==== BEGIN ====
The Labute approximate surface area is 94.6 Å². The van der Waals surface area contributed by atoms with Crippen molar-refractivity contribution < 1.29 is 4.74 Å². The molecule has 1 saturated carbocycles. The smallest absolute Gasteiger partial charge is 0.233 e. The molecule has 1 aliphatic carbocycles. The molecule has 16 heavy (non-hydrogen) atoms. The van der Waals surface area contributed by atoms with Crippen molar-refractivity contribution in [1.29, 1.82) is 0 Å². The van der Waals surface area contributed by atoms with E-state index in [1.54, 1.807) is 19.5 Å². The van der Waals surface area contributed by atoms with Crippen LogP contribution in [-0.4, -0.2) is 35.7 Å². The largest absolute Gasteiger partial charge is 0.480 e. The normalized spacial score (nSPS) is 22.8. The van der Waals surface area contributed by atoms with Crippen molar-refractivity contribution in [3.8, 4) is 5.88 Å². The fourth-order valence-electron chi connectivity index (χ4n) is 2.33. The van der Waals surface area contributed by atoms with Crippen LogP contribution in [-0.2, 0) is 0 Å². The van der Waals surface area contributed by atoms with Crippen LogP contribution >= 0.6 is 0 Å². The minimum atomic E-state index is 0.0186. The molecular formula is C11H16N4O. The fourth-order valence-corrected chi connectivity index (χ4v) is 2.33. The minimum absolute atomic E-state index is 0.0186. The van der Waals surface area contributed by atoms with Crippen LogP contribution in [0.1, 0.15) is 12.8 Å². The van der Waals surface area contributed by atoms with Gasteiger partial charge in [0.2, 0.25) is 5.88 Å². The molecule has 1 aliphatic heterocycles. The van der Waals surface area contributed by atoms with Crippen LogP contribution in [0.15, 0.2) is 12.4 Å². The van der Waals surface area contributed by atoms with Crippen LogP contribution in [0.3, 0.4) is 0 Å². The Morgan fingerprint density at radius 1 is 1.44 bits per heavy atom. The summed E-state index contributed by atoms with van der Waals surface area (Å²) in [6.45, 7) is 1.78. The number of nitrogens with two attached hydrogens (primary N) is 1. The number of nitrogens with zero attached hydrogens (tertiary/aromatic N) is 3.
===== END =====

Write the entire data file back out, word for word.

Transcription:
The Labute approximate surface area is 94.6 Å². The van der Waals surface area contributed by atoms with Crippen molar-refractivity contribution < 1.29 is 4.74 Å². The molecule has 1 saturated carbocycles. The smallest absolute Gasteiger partial charge is 0.233 e. The molecule has 1 aliphatic carbocycles. The molecule has 16 heavy (non-hydrogen) atoms. The van der Waals surface area contributed by atoms with Crippen molar-refractivity contribution in [1.29, 1.82) is 0 Å². The van der Waals surface area contributed by atoms with E-state index in [1.54, 1.807) is 19.5 Å². The van der Waals surface area contributed by atoms with Crippen LogP contribution in [-0.4, -0.2) is 35.7 Å². The largest absolute Gasteiger partial charge is 0.480 e. The normalized spacial score (nSPS) is 22.8. The van der Waals surface area contributed by atoms with Crippen molar-refractivity contribution in [3.8, 4) is 5.88 Å². The fourth-order valence-electron chi connectivity index (χ4n) is 2.33. The van der Waals surface area contributed by atoms with Crippen LogP contribution in [-0.2, 0) is 0 Å². The van der Waals surface area contributed by atoms with Crippen LogP contribution >= 0.6 is 0 Å². The minimum atomic E-state index is 0.0186. The molecular formula is C11H16N4O. The fourth-order valence-corrected chi connectivity index (χ4v) is 2.33. The minimum absolute atomic E-state index is 0.0186. The van der Waals surface area contributed by atoms with Crippen LogP contribution in [0.1, 0.15) is 12.8 Å². The van der Waals surface area contributed by atoms with Gasteiger partial charge in [0.2, 0.25) is 5.88 Å². The molecule has 1 aliphatic heterocycles. The van der Waals surface area contributed by atoms with Crippen LogP contribution in [0.15, 0.2) is 12.4 Å². The van der Waals surface area contributed by atoms with Crippen LogP contribution in [0.3, 0.4) is 0 Å². The Morgan fingerprint density at radius 1 is 1.44 bits per heavy atom. The summed E-state index contributed by atoms with van der Waals surface area (Å²) in [6.45, 7) is 1.78. The number of nitrogens with two attached hydrogens (primary N) is 1. The number of nitrogens with zero attached hydrogens (tertiary/aromatic N) is 3.